Microsoft denies its pledge not to sue security researchers is new

Microsoft's manager for security response communication told BetaNews this afternoon that a pledge made by a company representative at a security conference was not, as some sources reported from the scene, a change in policy.

"Microsoft did not announce anything new at ToorCon Seattle regarding its position on responsible disclosure, but we did mention our industry leading online services acknowledgement, which went public in July of 2007," stated Microsoft's Bill Sisk to BetaNews this afternoon. "Because we will not pursue legal action against researchers who report vulnerabilities to us responsibly, we hope to encourage those who want to help us protect customers to feel free to do so without fear of repercussions."

While this weekend's story on the pledge, which was characterized as "a first for a major company," ranked highly among news aggregators this morning, there is ample evidence to support Sisk's statement. The lady who made the pledge -- or, in this case, repeated it -- was Katie Moussouris, whom Microsoft hired last May after having founded Symantec's Vulnerability Research division.


During her tenure as a security strategist, the company has taken significant steps toward ingratiating itself among independent security researchers, including pledging not to sue responsible parties. An FAQ on Microsoft's Web site posted well prior to last weekend currently reads, "Microsoft will not pursue legal action against security researchers that responsibly submit potential online services security vulnerabilities."

Moussouris participated in a public panel discussion on the subject of research disclosure last November 15, joined by her former Symantec colleague, a counterpart at Oracle, and a field branch officer for the US Secret Service.

A few months prior to that time, Microsoft's BlueHat Security Briefings, held twice annually, did objectively explore the problem of legitimate researchers' disclosure. Specifically, last fall, it explored the fact that full disclosure from researchers to technology companies, and vice versa, does not automatically stop the authorities in many countries, including the US, from prosecuting either or even both parties.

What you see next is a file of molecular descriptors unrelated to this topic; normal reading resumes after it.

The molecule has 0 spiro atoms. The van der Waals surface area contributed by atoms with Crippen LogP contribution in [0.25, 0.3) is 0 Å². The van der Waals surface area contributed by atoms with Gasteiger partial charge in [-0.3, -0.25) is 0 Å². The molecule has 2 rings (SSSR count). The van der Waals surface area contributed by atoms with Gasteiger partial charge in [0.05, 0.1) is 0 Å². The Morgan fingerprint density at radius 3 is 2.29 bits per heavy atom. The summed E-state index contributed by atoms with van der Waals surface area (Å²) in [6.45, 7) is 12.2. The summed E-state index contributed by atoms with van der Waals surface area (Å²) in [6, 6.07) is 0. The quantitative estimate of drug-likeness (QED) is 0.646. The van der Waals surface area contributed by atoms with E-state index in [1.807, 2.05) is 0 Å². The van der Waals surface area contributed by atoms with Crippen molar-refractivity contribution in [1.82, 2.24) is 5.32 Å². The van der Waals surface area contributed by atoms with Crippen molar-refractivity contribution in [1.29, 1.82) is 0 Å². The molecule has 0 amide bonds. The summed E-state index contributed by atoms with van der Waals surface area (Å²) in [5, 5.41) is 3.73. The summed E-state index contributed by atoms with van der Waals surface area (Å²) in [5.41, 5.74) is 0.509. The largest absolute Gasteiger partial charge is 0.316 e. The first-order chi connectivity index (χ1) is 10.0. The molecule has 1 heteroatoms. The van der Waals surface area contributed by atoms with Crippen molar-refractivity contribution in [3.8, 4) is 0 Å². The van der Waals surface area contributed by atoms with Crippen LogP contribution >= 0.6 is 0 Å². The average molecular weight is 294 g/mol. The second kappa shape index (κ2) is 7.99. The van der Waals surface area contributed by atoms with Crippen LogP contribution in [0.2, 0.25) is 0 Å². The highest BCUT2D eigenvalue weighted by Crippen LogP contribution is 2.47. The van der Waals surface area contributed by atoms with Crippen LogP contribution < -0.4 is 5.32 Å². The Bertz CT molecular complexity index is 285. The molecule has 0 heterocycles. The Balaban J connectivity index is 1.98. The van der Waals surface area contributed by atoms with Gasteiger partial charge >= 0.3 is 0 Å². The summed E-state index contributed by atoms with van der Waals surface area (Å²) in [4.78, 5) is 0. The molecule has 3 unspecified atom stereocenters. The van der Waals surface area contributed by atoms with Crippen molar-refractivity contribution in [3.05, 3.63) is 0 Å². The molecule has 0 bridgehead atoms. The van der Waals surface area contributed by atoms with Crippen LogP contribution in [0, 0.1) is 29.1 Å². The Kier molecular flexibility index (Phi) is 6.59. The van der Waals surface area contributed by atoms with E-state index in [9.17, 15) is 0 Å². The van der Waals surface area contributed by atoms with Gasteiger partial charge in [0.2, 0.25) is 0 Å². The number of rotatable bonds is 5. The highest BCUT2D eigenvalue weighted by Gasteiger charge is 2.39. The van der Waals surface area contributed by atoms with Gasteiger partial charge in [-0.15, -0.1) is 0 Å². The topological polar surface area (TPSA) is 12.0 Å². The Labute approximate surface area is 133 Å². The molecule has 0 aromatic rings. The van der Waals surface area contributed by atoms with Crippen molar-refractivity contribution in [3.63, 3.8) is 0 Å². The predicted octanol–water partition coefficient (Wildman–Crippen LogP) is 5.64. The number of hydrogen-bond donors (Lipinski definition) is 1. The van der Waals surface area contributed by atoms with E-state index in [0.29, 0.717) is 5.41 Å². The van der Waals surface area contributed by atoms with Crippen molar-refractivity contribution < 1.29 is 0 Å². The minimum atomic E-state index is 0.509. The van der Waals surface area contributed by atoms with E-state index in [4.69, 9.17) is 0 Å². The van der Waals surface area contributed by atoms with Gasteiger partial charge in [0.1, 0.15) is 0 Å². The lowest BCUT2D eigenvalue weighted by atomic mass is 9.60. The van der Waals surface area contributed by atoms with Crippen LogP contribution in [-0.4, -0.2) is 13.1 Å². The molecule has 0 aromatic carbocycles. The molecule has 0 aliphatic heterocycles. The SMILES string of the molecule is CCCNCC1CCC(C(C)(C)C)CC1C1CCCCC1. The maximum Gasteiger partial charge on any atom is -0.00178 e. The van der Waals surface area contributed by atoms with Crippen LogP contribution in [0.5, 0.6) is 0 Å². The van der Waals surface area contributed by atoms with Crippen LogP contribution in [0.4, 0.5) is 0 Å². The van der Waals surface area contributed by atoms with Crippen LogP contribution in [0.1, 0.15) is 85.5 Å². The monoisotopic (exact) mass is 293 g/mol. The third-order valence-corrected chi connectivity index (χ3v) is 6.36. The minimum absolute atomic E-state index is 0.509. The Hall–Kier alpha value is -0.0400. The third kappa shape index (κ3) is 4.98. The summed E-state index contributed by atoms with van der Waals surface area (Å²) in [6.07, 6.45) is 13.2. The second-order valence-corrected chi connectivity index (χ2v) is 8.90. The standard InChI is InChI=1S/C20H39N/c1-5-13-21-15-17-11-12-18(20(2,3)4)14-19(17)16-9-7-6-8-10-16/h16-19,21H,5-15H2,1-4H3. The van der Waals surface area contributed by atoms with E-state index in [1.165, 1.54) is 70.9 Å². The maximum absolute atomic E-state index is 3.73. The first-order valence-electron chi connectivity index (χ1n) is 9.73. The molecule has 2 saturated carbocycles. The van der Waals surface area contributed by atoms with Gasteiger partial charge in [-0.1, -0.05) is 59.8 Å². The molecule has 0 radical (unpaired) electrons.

On September 28, the BlueHat event's blog posted this article from Rain Forest Puppy, the noted author of a suggested legitimate researchers' policy paper, pointing out that the proposed RFPolicy assumes that corporations won't use the laws of their respective countries as countermeasures against researchers, if they happen not to like the results they find.

"There's no real practical way to change the act of looking for security problems in a third-party hosted web site such that it is 100% clear that the act/intent is not malicious (with the exception of gaining permission to perform such activity, ahead of time)," writes Rain Forest Puppy. "Further, the laws and precedents of many countries are very clear regarding cybercrime...and they directly define, encompass, and punish the activity that many well-meaning security researchers believe they can perform against third-party web sites regardless. Yes, these well-meaning security researchers may not have a malicious intent, but intent is often an after-the-fact designation that may not be considered before the activity is considered and prosecuted as cybercrime."

The RFPolicy author suggests that researchers use written disclosure documents to help protect their causes as well as to show non-malicious intent. But the suggestion goes on to say that corporations will need to step up their involvement in security research, even from independents, in order to help shield those researchers from prosecution.

Microsoft's team added this addendum to that post: "Microsoft has long understood the importance of thanking and acknowledging responsible researchers. We have an acknowledgement policy that includes online vulnerability finders, and a FAQ that explains how it works."

Today, the company's Bill Sisk reiterated that policy: "As we have done for many years, we continue to work closely with security researchers and encourage responsible disclosure of vulnerabilities in our products as well as for online services. If a vulnerability is responsibly disclosed, we will publicly credit the researcher for his/her assistance. We believe responsible disclosure serves everyone's best interests, by helping to ensure that customers receive comprehensive, high-quality updates for security vulnerabilities with no exposure to malicious attackers while the update is being developed."

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